SMITH COUNTY, Texas — Severe weather season reminds farmers that the same weather that nourishes their crops can swallow them whole.
“It does a lot of damage,” Victor Zillmer, owner and operator for Zillmer Farms, said.
He does it himself and said it’s hard work, but also rewarding.
Zillmer said the weather damage largely depends on how strong the storm is and how far along he is in the growth season.
“You get 60 mile an hour straight line winds, and that will take a lot of things with a heavy load of fruit, knock them over and break them,” Zillmer said.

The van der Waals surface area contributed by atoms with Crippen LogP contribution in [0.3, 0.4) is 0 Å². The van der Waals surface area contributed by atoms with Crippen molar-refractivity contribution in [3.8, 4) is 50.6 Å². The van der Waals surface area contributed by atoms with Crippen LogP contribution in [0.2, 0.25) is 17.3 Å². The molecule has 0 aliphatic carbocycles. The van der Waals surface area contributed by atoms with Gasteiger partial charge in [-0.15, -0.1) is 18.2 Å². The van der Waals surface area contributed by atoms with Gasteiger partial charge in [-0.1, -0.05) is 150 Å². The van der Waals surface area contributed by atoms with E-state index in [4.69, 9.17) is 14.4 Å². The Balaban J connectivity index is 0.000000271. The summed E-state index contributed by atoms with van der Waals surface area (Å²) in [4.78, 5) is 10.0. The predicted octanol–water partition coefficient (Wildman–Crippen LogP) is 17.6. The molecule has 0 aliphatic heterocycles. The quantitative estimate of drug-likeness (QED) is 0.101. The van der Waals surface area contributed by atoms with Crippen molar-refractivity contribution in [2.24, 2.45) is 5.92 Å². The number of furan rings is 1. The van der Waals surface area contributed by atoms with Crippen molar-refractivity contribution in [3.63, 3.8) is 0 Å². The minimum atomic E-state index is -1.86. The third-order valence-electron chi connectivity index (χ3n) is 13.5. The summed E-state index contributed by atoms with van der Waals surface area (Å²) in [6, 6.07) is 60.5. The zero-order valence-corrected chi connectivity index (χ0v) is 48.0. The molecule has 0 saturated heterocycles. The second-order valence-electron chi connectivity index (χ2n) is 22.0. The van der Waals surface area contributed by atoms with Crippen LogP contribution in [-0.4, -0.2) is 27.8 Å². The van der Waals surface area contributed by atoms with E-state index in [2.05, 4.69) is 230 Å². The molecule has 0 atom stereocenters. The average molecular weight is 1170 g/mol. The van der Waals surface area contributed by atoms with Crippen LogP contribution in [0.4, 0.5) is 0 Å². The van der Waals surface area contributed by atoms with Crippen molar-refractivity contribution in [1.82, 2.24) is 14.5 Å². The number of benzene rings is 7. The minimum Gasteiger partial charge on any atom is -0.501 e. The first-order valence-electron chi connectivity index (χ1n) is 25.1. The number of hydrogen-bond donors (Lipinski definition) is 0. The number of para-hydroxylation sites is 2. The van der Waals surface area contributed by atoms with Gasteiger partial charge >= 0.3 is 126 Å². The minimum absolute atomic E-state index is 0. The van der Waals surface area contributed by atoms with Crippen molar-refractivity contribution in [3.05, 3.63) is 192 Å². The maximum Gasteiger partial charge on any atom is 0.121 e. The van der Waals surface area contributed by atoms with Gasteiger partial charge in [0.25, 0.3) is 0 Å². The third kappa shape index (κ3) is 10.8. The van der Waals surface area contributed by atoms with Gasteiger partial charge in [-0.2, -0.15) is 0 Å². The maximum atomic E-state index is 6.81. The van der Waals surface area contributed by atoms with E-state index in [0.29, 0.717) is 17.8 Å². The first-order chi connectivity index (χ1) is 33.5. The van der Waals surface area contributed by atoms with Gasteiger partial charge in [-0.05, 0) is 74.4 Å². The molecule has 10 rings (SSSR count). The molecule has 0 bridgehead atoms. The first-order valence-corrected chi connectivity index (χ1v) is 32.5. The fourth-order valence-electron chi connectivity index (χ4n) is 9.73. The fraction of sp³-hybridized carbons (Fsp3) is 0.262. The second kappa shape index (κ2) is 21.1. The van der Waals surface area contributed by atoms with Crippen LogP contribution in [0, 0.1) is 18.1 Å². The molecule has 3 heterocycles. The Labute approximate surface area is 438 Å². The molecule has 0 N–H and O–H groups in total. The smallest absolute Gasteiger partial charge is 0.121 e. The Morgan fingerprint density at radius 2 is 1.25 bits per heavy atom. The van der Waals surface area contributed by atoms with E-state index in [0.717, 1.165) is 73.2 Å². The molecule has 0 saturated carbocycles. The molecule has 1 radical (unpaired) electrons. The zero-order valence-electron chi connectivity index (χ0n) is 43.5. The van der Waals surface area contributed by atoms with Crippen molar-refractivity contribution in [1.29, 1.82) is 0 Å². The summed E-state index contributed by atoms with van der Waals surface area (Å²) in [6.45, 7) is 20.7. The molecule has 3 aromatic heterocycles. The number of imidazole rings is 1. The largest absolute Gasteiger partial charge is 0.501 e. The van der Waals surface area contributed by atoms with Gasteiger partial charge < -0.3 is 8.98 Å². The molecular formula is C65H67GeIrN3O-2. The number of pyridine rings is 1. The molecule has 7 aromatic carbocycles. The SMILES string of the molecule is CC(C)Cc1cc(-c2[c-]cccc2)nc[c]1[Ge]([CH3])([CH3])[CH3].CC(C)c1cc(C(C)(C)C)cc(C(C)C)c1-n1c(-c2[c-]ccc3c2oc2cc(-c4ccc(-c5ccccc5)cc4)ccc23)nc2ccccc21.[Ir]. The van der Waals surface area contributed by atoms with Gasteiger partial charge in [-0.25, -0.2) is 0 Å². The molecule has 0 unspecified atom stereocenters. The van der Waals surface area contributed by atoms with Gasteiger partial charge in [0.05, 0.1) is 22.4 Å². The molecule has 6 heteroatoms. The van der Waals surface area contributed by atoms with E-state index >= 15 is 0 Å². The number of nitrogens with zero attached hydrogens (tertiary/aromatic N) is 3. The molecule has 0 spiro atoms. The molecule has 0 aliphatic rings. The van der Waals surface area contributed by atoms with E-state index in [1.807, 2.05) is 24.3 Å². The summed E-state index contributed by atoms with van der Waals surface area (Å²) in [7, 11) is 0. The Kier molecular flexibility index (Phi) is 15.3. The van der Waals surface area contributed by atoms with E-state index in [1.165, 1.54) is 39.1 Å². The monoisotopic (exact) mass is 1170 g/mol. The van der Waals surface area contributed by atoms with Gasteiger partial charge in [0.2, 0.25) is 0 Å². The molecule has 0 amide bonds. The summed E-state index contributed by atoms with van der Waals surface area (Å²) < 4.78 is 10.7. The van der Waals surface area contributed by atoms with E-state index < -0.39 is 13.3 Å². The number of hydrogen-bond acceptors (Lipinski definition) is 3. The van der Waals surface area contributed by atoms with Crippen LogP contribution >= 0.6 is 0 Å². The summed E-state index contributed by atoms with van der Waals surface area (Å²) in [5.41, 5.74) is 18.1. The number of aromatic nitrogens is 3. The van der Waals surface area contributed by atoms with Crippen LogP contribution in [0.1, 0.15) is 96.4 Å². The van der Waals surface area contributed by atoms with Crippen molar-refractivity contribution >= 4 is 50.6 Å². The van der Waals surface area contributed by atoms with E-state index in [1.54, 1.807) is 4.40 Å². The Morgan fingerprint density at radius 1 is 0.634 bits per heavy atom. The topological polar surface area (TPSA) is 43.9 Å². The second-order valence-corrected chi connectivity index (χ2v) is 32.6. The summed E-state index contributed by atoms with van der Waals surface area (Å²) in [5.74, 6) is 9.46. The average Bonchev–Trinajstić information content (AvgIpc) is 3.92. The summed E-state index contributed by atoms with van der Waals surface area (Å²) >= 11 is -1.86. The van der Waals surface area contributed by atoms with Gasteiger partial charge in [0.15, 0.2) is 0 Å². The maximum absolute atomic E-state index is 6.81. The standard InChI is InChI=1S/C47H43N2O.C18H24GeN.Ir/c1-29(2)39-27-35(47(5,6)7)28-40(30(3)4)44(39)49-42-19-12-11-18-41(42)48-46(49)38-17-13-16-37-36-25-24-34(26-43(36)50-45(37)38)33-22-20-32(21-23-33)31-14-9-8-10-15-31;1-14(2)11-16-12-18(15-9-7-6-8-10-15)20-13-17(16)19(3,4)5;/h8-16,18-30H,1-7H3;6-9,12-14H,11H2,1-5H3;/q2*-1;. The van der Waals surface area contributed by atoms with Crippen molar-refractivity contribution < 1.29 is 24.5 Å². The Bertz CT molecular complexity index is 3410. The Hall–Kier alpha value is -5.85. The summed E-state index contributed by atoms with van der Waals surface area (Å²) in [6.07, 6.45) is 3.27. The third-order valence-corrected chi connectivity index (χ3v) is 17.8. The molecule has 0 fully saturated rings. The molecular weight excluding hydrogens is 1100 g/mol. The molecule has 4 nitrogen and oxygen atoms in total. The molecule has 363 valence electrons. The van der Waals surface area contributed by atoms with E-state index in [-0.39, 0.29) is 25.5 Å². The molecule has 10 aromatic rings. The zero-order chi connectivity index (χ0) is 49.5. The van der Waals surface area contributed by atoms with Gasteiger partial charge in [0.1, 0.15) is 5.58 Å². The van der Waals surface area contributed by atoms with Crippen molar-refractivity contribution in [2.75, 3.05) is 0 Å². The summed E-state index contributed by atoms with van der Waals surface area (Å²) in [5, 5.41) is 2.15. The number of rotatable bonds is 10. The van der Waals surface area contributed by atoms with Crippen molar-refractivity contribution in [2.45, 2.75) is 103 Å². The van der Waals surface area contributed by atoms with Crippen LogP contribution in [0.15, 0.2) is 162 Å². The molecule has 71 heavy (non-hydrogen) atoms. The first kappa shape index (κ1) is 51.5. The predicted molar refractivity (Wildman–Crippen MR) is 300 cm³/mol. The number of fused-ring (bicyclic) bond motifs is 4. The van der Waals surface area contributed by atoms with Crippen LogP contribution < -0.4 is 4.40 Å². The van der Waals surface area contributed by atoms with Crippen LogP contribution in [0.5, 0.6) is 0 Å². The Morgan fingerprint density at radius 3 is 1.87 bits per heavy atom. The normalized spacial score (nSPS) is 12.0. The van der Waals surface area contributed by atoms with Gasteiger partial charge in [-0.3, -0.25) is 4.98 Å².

Anthony Brown with the Texas A&M Agrilife Extension agrees varying weather events affect crops differently. Recent high winds in East Texas are a perfect example.
“The wind was out of control. I'll put it that way. If I was a little lighter, I almost would’ve got blown away," Brown joked.
He said another plant kryptonite is hail.
"Most of these crops will not be able to take hail damage. So sometimes you would have to replant," Brown said.
As if farmers weren't already facing enough obstacles, East Texas is also in a drought. The Climate Prediction Center said this will last until at least to June 30 and could get worse.
The Smith County Agrilife Extension offers planting guides to maneuver the severe weather seasons ahead. Visit here for more.